“And in my spinster state, I’ve decided you need a date. My gift to you. Want me to set you up with Wayne? He still captures more accidental footage of you than anyone else.”
Bea shudders and crosses her arms in front of herself. She never dates, never. “Will I get to go back to giving up on romance in twenty-four hours when you forget your vow of celibacy?”
I snort with laughter.
Bea puts her arm around me and I lean onto her shorter shoulder. “We okay again? I miss being okay. Feels like it’s been a long time.”
“Yeah, we’re good. Better than. We’ve got each other and we’ve got 21 Things. And something new, actually.” I bring up the paper-clipped stack of papers from my side. “I know every idea for post–21 Things has been rejected thus far, but I think this is the one.”
“Ideas are good,” Bea prevaricates and reads the title page. “What’s K-Town?”
“It’s what all the military people there call Kaiserslautern and the surrounding posts and bases.”
“So, military . . . drama? Judging by the number of pages? In Europe?”
“Full-hour comedy with a dash of drama. Dramedy, though I will deny ever saying that word. Edgy. Real people, real lives.”
“This sounds like an excuse for you to watch hot men in uniform. Can I nix any actors you’ve fangirled? Maybe I should do casting.”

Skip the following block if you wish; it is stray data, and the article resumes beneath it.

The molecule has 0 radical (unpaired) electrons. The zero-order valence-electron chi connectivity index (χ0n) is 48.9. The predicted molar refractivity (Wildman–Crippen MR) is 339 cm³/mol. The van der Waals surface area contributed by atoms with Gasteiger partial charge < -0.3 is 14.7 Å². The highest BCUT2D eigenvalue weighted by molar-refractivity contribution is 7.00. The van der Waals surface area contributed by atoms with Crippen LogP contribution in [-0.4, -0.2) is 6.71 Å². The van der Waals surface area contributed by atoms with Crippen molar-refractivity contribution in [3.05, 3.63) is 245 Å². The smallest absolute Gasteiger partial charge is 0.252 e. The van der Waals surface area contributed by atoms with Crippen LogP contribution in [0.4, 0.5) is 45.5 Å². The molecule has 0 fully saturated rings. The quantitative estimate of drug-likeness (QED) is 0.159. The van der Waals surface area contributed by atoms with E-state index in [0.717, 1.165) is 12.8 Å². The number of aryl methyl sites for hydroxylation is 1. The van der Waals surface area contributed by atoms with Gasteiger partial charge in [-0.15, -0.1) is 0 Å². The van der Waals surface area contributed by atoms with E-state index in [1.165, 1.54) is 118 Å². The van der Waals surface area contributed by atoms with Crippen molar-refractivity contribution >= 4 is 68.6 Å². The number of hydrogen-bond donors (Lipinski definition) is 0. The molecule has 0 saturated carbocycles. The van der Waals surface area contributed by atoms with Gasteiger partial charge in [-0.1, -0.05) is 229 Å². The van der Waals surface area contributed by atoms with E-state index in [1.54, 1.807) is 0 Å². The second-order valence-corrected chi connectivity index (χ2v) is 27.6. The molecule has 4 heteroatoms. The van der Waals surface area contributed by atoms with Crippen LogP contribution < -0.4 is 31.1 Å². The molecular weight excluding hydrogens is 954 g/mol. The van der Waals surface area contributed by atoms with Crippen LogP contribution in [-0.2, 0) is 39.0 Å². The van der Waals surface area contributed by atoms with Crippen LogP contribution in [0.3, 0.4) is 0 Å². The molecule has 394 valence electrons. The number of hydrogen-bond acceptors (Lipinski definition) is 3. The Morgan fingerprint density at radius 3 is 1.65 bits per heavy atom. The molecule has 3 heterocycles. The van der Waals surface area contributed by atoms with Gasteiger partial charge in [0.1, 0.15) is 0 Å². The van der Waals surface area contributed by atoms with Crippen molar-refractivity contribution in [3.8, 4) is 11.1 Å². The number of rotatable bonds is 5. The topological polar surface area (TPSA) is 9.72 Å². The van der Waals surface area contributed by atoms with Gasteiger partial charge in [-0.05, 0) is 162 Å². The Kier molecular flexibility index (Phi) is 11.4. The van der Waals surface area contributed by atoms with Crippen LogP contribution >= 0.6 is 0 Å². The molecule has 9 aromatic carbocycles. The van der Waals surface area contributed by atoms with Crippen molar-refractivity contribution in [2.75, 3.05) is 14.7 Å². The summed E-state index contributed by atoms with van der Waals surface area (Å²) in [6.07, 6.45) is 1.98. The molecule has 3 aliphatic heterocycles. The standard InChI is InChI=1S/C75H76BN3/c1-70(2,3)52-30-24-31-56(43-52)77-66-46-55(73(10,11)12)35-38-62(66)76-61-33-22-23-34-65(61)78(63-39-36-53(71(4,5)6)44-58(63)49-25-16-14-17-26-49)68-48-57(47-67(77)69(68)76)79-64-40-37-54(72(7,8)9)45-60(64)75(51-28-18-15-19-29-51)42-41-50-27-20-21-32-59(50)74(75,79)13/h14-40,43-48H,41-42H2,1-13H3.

“Stop. Ian was good for the show. But, yes, you can have casting privileges if you like the pilot script.”
Bea chews that spot on her lip, the one that bleeds sometimes. “Kat, I don’t have the talent for anything beyond 21 Things. This was magic.”
“Of course you have the talent! What are you talking about? You make money drip out of advertiser pockets!”
“I’ll do what I can. You create. Tell me where you want it. If Anna wins—”
“LA. An American network. It’s going to be possible. Because we are going to get nominated and we’re going to awards shows and we’re going to have it-quality buzz. And then—National Network. National is where this show belongs.”
Bea nods and bites her lip hard. I’m not surprised to see a slight red stain on her teeth. “Let’s think on it. We might have something else. Something I’ve been too in denial to even touch.”
About the Authors:
Liv Bartlet is the pseudonym for writing partners Becca McCulloch and Sarah McKnight, who have been building worlds and telling stories together for more than a decade. They’ve logged hours of behind-the-scenes movie and TV footage and challenged each other in a friendly Oscar guessing game every year this millennium. Lifelong Anglophiles, their Monkey & Me world sprang to vivid life on a trip to London that included divine pastries, sublime art, and a spectacular pratfall in the British Museum.
Becca is a professor, a scientist, and a secret romantic who insisted their first order of business in London was a meandering five-mile walk to see Big Ben. She lives with her husband, children, and an ever-expanding roster of pets in Logan, Utah.
Sarah is an Army brat, an Excel geek, and has a lot of opinions on the differences between science fiction and fantasy. She lives with her cat, Sir Jack—who is featured prominently on Liv’s Instagram —just outside Salt Lake City.
∗∗∗ GIVEAWAY ∗∗∗
Giveaway – Win Production Values & Off Script e-books & $25 or equivalent Amazon Gift Card (Open Internationally)